Do physical activity levels influence the cardiovascular-related physiological characteristics of postmenopausal women?

Authors

  • Fiona Barnett

    1. Occupational Therapy Discipline, School of Public Health, Tropical Medicine and Rehabilitation Science, James Cook University, Townsville, Queensland, Australia
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Dr Fiona Barnett, Occupational Therapy Discipline, School of Public Health, Tropical Medicine and Rehabilitation Science, James Cook University. Email: fiona.barnett@jcu.edu.au

Abstract

Aim:  This study aimed to determine whether cardiovascular-related physiological differences existed among postmenopausal women in relation to their physical activity levels.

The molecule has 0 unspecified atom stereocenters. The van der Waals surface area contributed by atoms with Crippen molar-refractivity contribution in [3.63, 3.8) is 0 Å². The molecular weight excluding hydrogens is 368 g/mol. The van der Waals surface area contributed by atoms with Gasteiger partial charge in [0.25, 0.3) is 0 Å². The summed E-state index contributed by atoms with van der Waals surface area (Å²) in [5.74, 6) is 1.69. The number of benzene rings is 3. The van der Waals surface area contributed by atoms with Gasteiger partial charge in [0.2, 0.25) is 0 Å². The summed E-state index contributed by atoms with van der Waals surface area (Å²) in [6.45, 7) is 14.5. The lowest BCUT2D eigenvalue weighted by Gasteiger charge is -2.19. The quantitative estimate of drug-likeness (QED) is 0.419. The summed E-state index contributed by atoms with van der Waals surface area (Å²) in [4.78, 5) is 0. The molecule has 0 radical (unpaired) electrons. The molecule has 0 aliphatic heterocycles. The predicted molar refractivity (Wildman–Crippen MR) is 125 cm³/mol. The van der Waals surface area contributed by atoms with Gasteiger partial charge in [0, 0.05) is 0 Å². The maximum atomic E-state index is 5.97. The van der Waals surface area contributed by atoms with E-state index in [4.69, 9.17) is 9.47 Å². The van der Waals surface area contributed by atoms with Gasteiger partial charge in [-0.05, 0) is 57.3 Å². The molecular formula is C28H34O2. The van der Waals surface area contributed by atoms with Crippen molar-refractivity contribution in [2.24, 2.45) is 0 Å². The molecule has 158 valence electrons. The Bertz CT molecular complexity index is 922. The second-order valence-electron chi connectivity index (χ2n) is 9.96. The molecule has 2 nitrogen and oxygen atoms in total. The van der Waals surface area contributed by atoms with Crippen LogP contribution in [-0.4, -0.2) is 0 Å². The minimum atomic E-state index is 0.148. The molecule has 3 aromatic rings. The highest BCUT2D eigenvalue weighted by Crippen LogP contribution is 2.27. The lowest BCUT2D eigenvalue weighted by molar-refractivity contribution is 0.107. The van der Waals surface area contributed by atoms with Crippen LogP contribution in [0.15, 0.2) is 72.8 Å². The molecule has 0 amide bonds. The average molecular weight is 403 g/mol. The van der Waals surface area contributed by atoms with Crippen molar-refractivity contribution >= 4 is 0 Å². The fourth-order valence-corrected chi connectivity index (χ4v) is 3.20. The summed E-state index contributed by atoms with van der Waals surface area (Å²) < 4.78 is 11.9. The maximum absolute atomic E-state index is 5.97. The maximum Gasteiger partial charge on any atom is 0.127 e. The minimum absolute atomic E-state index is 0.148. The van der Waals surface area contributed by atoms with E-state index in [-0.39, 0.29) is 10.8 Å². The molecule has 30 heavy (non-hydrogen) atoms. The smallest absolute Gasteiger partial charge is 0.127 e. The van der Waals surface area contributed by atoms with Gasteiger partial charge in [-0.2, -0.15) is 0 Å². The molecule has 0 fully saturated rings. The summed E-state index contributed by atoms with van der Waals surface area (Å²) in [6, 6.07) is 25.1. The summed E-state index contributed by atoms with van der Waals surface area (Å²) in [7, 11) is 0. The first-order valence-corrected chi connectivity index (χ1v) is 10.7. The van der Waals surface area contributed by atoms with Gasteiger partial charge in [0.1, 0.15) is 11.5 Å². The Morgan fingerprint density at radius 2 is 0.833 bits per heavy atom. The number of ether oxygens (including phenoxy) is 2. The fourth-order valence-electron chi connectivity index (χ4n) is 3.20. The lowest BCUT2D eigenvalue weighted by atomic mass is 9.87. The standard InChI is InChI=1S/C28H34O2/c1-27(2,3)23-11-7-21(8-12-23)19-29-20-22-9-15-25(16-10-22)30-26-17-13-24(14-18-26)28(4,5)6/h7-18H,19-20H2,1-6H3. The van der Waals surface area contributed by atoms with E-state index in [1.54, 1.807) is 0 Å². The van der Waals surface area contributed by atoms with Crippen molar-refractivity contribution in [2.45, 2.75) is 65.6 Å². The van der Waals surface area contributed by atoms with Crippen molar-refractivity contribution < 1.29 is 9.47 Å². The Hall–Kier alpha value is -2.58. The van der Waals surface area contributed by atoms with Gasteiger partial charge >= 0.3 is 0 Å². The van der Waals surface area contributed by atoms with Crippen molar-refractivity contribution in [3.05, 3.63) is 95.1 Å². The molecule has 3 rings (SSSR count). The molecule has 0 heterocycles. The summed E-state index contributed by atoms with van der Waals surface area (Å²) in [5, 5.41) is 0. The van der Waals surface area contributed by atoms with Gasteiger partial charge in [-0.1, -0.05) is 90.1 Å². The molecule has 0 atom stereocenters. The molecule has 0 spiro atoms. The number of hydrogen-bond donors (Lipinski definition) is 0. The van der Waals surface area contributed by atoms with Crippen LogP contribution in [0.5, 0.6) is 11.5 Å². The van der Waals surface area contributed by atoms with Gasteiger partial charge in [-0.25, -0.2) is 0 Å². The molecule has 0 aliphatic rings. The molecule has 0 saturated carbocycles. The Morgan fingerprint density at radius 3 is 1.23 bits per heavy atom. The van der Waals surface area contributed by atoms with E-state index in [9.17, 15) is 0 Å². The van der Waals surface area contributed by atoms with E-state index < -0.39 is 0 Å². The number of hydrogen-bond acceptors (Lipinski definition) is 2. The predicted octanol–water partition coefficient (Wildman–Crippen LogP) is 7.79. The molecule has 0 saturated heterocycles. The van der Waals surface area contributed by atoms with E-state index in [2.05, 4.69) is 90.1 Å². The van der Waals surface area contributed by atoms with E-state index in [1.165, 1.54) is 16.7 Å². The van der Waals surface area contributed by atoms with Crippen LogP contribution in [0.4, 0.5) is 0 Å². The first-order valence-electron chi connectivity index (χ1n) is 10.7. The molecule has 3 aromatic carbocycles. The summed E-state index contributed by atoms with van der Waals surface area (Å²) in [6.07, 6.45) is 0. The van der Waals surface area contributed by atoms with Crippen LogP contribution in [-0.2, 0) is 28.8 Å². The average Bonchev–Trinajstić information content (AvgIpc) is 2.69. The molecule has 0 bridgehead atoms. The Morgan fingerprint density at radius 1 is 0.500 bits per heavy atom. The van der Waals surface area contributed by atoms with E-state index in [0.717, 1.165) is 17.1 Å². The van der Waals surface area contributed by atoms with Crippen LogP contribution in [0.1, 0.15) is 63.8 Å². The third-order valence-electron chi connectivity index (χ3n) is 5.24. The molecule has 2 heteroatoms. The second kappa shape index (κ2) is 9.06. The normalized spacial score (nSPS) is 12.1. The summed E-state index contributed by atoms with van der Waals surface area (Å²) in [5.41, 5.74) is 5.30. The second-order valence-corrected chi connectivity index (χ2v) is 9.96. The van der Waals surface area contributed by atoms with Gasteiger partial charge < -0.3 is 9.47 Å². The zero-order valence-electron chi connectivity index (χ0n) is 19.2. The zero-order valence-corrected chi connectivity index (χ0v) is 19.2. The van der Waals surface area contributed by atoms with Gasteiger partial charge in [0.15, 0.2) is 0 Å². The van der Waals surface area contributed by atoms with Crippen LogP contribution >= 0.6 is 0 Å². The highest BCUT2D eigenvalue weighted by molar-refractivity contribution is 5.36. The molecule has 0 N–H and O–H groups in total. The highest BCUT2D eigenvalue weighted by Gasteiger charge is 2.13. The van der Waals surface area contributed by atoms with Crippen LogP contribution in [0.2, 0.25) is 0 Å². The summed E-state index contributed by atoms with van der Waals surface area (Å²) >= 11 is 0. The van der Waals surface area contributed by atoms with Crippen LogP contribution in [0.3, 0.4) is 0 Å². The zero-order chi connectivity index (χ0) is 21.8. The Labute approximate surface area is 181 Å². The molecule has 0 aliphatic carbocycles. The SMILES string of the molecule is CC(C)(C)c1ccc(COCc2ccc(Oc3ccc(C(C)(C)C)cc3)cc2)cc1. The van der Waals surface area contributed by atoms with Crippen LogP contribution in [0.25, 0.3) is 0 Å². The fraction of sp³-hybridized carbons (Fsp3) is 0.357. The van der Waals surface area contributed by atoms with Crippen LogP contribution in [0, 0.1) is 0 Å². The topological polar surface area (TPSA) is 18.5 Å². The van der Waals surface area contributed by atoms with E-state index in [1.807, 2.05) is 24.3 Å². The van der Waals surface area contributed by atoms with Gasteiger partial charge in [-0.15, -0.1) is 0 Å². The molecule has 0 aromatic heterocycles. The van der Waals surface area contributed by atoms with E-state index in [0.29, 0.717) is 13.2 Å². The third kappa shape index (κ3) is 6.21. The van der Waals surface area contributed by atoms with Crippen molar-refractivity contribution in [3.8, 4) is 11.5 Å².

Methods:  Participants were postmenopausal women (n= 101) resident in North Queensland. A self-report questionnaire determined recent exercise history. Anthropometric and physiological measures were obtained. Participants also performed a six-minute graded exercise test to determine cardiorespiratory fitness.

Results:  Compared with the women who exercised, those women who did not exercise had a lower level of cardiorespiratory fitness (P= 0.00) and higher resting diastolic blood pressure (P= 0.01), BMI (P= 0.00) and WHR (P= 0.02). Discriminant function analysis found that a combination of BMI and cardiorespiratory fitness discriminated between the two groups.

Conclusions:  Postmenopausal women who performed moderate-intensity physical activity had more favourable cardiovascular-related physiological characteristics. Health professionals should encourage more postmenopausal women to participate in moderate-intensity activity to reduce the risk of cardiovascular disease.

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